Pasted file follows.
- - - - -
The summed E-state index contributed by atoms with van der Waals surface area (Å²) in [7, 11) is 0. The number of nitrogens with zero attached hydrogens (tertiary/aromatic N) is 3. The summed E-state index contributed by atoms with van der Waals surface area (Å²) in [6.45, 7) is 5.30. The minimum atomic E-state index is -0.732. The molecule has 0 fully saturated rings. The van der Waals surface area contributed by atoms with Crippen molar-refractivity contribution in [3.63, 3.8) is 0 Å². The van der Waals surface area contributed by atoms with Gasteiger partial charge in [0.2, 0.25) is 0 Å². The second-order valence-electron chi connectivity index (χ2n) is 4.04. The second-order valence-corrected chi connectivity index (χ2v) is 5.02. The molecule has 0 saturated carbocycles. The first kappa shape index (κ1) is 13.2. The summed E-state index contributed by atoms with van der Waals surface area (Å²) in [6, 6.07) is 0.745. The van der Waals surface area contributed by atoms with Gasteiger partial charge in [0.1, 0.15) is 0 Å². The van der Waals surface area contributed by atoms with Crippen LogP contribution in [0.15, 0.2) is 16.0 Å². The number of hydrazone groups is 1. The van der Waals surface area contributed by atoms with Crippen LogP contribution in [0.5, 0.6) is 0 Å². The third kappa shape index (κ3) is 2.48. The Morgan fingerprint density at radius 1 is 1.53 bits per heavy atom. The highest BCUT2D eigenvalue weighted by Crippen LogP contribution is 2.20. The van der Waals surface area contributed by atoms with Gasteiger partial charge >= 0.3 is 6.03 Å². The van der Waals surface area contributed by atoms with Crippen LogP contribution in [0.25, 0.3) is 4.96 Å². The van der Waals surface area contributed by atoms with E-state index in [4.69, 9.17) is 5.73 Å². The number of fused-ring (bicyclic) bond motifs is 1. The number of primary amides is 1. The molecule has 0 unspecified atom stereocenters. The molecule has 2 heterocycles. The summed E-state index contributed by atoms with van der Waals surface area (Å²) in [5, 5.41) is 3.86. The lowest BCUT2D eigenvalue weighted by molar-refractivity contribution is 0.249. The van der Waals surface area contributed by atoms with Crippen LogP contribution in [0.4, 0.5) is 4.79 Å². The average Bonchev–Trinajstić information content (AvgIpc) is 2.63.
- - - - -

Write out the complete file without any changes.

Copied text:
The summed E-state index contributed by atoms with van der Waals surface area (Å²) in [7, 11) is 0. The number of nitrogens with zero attached hydrogens (tertiary/aromatic N) is 3. The summed E-state index contributed by atoms with van der Waals surface area (Å²) in [6.45, 7) is 5.30. The minimum atomic E-state index is -0.732. The molecule has 0 fully saturated rings. The van der Waals surface area contributed by atoms with Crippen molar-refractivity contribution in [3.63, 3.8) is 0 Å². The van der Waals surface area contributed by atoms with Gasteiger partial charge in [0.2, 0.25) is 0 Å². The second-order valence-electron chi connectivity index (χ2n) is 4.04. The second-order valence-corrected chi connectivity index (χ2v) is 5.02. The molecule has 0 saturated carbocycles. The first kappa shape index (κ1) is 13.2. The summed E-state index contributed by atoms with van der Waals surface area (Å²) in [6, 6.07) is 0.745. The van der Waals surface area contributed by atoms with Gasteiger partial charge in [0.1, 0.15) is 0 Å². The van der Waals surface area contributed by atoms with Crippen LogP contribution in [0.15, 0.2) is 16.0 Å². The number of hydrazone groups is 1. The van der Waals surface area contributed by atoms with Crippen LogP contribution in [0.5, 0.6) is 0 Å². The third kappa shape index (κ3) is 2.48. The Morgan fingerprint density at radius 1 is 1.53 bits per heavy atom. The highest BCUT2D eigenvalue weighted by Crippen LogP contribution is 2.20. The van der Waals surface area contributed by atoms with Gasteiger partial charge >= 0.3 is 6.03 Å². The van der Waals surface area contributed by atoms with Crippen LogP contribution in [0.25, 0.3) is 4.96 Å². The van der Waals surface area contributed by atoms with E-state index in [4.69, 9.17) is 5.73 Å². The number of fused-ring (bicyclic) bond motifs is 1. The number of primary amides is 1. The molecule has 0 unspecified atom stereocenters. The molecule has 2 heterocycles. The summed E-state index contributed by atoms with van der Waals surface area (Å²) in [5, 5.41) is 3.86. The lowest BCUT2D eigenvalue weighted by molar-refractivity contribution is 0.249. The van der Waals surface area contributed by atoms with Crippen LogP contribution in [0.4, 0.5) is 4.79 Å². The average Bonchev–Trinajstić information content (AvgIpc) is 2.63.